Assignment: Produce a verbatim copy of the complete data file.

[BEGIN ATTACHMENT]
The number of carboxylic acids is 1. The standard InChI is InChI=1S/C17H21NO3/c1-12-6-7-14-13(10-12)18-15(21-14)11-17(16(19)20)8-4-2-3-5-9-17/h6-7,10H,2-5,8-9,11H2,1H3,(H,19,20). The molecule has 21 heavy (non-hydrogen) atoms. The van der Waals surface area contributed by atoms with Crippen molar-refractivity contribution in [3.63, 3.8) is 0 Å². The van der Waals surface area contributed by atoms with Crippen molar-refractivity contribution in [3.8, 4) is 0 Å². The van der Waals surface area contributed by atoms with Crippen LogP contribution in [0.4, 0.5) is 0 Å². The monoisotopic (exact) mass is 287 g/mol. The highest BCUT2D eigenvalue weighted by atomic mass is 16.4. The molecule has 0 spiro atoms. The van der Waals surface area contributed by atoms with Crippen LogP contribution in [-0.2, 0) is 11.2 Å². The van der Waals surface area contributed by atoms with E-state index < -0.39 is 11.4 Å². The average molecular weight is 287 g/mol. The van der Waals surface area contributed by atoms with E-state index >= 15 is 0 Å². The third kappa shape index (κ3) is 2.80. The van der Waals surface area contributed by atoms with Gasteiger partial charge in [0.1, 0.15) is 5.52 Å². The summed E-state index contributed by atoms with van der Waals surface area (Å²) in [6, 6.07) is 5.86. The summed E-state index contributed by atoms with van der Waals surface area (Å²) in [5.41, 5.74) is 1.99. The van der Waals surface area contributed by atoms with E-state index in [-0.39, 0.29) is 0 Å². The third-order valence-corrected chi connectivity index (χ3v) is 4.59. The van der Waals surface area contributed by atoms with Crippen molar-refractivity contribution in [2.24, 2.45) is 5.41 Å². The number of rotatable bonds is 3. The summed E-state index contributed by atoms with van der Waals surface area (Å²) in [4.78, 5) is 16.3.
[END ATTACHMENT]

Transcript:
The number of carboxylic acids is 1. The standard InChI is InChI=1S/C17H21NO3/c1-12-6-7-14-13(10-12)18-15(21-14)11-17(16(19)20)8-4-2-3-5-9-17/h6-7,10H,2-5,8-9,11H2,1H3,(H,19,20). The molecule has 21 heavy (non-hydrogen) atoms. The van der Waals surface area contributed by atoms with Crippen molar-refractivity contribution in [3.63, 3.8) is 0 Å². The van der Waals surface area contributed by atoms with Crippen molar-refractivity contribution in [3.8, 4) is 0 Å². The van der Waals surface area contributed by atoms with Crippen LogP contribution in [0.4, 0.5) is 0 Å². The monoisotopic (exact) mass is 287 g/mol. The highest BCUT2D eigenvalue weighted by atomic mass is 16.4. The molecule has 0 spiro atoms. The van der Waals surface area contributed by atoms with Crippen LogP contribution in [-0.2, 0) is 11.2 Å². The van der Waals surface area contributed by atoms with E-state index < -0.39 is 11.4 Å². The average molecular weight is 287 g/mol. The van der Waals surface area contributed by atoms with E-state index >= 15 is 0 Å². The third kappa shape index (κ3) is 2.80. The van der Waals surface area contributed by atoms with Gasteiger partial charge in [0.1, 0.15) is 5.52 Å². The summed E-state index contributed by atoms with van der Waals surface area (Å²) in [6, 6.07) is 5.86. The summed E-state index contributed by atoms with van der Waals surface area (Å²) in [5.41, 5.74) is 1.99. The van der Waals surface area contributed by atoms with E-state index in [-0.39, 0.29) is 0 Å². The third-order valence-corrected chi connectivity index (χ3v) is 4.59. The van der Waals surface area contributed by atoms with Crippen molar-refractivity contribution in [2.24, 2.45) is 5.41 Å². The number of rotatable bonds is 3. The summed E-state index contributed by atoms with van der Waals surface area (Å²) in [4.78, 5) is 16.3.